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Theatrical Evening at Downing Street

Published 21 November 2012

Politics is full of drama, but 11 Downing Street was arguably as dramatic as it has ever been last night as Olivier and Theatre Award UK winners, producers and supporters of British theatre gathered to celebrate the industry’s success.

The event, hosted by the Chancellor of the Exchequer’s wife Frances Osborne and Minister for Culture, Communications and Creative Industries Ed Vaizey, was the first of its kind, taking theatre’s success to the heart of government.

In a week in which there has been much talk of funding and support for regional theatre, Vaizey took the chance to express the government’s support in a short speech, saying: “We’re here to celebrate your enormous success. Don’t be in any doubt that the government is aware of how amazing our wonderful theatres are and we recognise the importance of subsidised theatre in supporting West End theatre. One cannot exist without the other. We are incredibly proud to support you as best we can through these difficult times and into the good times.”

Among those listening on, cooing at the Downing Street cat as it casually sauntered around the room or being won over by the reunion of the Olivier Award-winning quartet of Matildas, were fellow Matilda alumni Bertie Carvel and Rob Howell, Sweeney Todd co-stars Michael Ball and Imelda Staunton, actress Ruth Wilson, lyricist Tim Rice and theatrical impresarios Lord Andrew Lloyd Webber and Sir Cameron Mackintosh.

Speaking to the gathered crowd, Society of London Theatre President Mark Rubinstein and Theatrical Management Association President Rachel Tackley spoke eloquently and passionately about what theatre gives to the UK and what it needs, saying: “It has been an incredible year for the UK, and as a sector we are enormously, and rightly, proud of the role we have played in the opening and closing ceremonies of the Olympic and Paralympic Games and the accompanying Cultural Olympiad. These events were seen as good for the country, good for the economy and good for defining a confident, ambitious and creative nation.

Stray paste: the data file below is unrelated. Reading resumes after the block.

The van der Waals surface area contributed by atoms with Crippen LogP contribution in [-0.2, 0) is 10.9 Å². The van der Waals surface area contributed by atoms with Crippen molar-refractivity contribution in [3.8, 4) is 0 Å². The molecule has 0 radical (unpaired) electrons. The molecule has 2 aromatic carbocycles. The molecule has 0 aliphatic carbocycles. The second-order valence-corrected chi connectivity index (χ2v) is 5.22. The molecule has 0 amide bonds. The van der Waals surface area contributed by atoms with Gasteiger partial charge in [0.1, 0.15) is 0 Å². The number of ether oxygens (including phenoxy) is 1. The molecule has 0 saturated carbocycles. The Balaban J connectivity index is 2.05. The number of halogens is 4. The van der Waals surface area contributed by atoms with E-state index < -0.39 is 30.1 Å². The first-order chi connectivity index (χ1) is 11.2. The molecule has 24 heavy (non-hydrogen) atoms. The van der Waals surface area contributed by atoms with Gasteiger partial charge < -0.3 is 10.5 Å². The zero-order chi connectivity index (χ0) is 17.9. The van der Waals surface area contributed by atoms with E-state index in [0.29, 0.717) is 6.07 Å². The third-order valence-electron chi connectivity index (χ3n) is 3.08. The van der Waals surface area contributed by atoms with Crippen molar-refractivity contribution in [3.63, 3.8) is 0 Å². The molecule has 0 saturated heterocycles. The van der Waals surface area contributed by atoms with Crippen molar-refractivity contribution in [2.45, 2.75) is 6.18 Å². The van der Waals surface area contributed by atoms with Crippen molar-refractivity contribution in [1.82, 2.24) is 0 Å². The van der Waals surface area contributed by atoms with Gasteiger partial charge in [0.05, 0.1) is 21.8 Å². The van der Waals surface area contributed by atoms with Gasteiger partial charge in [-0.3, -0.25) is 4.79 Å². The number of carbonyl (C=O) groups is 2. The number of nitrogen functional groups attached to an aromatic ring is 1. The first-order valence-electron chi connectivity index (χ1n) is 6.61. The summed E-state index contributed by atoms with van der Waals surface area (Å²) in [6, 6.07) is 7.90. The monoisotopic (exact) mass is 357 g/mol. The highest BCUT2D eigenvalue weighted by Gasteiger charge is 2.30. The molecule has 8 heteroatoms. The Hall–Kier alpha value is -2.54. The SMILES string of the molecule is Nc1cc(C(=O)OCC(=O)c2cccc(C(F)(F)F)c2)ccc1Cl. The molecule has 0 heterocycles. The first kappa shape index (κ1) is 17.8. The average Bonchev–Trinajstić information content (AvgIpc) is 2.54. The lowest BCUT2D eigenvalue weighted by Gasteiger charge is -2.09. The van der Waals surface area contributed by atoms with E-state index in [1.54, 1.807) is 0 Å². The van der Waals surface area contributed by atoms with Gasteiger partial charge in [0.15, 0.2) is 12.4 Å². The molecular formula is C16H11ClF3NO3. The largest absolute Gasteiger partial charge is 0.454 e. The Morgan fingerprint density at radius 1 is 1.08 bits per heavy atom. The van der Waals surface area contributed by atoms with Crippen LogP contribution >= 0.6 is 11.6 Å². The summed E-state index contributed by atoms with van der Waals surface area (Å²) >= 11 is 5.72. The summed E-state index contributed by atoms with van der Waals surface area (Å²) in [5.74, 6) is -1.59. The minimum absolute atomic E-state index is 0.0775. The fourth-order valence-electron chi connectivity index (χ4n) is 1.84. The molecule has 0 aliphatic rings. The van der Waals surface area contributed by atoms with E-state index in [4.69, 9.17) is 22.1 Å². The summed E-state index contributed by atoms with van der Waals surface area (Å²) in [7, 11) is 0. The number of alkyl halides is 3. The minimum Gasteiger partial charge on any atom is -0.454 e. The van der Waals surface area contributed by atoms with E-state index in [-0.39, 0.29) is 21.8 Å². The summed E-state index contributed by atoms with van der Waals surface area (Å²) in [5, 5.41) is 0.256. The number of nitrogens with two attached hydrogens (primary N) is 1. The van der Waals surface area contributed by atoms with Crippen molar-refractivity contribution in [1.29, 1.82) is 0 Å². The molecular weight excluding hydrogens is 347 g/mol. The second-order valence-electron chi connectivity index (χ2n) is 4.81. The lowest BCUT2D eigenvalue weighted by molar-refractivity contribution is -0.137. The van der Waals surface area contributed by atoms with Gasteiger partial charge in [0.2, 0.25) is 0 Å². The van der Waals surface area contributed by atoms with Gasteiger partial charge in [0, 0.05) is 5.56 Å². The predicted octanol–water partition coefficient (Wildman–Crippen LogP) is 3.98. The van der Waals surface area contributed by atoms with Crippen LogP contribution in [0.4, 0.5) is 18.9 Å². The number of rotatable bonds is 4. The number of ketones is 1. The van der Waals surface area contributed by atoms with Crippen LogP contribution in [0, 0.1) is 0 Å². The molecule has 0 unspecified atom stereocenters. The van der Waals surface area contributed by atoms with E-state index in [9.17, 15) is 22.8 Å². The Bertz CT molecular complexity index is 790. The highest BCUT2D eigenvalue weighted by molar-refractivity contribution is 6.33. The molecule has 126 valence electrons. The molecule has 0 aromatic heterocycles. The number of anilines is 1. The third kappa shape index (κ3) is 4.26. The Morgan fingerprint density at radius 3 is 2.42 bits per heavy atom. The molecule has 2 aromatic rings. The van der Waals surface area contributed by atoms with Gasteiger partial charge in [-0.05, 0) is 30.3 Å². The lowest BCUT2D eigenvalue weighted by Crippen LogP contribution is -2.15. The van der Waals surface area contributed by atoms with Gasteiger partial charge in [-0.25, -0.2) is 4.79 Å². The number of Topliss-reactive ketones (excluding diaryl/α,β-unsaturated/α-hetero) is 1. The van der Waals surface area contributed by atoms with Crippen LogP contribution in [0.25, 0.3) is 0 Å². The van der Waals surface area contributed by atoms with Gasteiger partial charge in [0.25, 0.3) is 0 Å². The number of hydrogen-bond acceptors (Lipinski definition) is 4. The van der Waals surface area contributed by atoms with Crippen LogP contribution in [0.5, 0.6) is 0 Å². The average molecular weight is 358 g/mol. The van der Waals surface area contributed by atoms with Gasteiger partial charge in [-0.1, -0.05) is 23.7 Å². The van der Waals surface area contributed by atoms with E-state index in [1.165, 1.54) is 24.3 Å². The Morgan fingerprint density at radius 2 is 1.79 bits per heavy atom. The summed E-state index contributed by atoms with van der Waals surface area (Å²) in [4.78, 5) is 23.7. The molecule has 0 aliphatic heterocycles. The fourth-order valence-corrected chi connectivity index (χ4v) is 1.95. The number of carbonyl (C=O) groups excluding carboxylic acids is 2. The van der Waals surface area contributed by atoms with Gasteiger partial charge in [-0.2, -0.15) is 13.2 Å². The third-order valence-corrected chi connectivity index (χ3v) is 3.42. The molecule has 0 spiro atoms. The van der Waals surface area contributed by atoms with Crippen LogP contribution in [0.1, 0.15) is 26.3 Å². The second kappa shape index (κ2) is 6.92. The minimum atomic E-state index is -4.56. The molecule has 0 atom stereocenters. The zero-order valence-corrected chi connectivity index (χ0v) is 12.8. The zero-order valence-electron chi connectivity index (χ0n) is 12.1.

“Danny Boyle recently stated that his journey to the Olympics had started at the Bolton Octagon. It might sound strange to those outside our industry but for those of us inside, it is a familiar story of regional theatre’s ability to support and cultivate a new generation of actors, directors, designers and producers. It is no accident that so many Oscar-winners are alumni of British theatre.

“British theatre is world-class and in a league of its own. In London our theatres attract more audiences and present a greater number of shows than any other city in the world, including New York. But our productions are not just seen in London, not just seen across the UK, but all over the world. From Andrew Lloyd-Weber’s The Phantom Of The Opera and Cameron Mackintosh’s Les Misérables, through to the most recent exports such as War Horse and Matilda, this country produces shows of the highest quality which are valuable global exports. Theatre has made a huge contribution to the UK’s recently announced status as the most important and influential country based on ‘soft power’.

“This weekend, a Downing Street spokesperson confirmed how committed this government is to arts and culture and we applaud this government’s determination to do everything possible to get Creative Britain through this difficult period. And yet we feel uneasy; the fat lady hasn’t sung yet. We are warned about potential in-year cuts to the arts councils and the very real threats to local authority.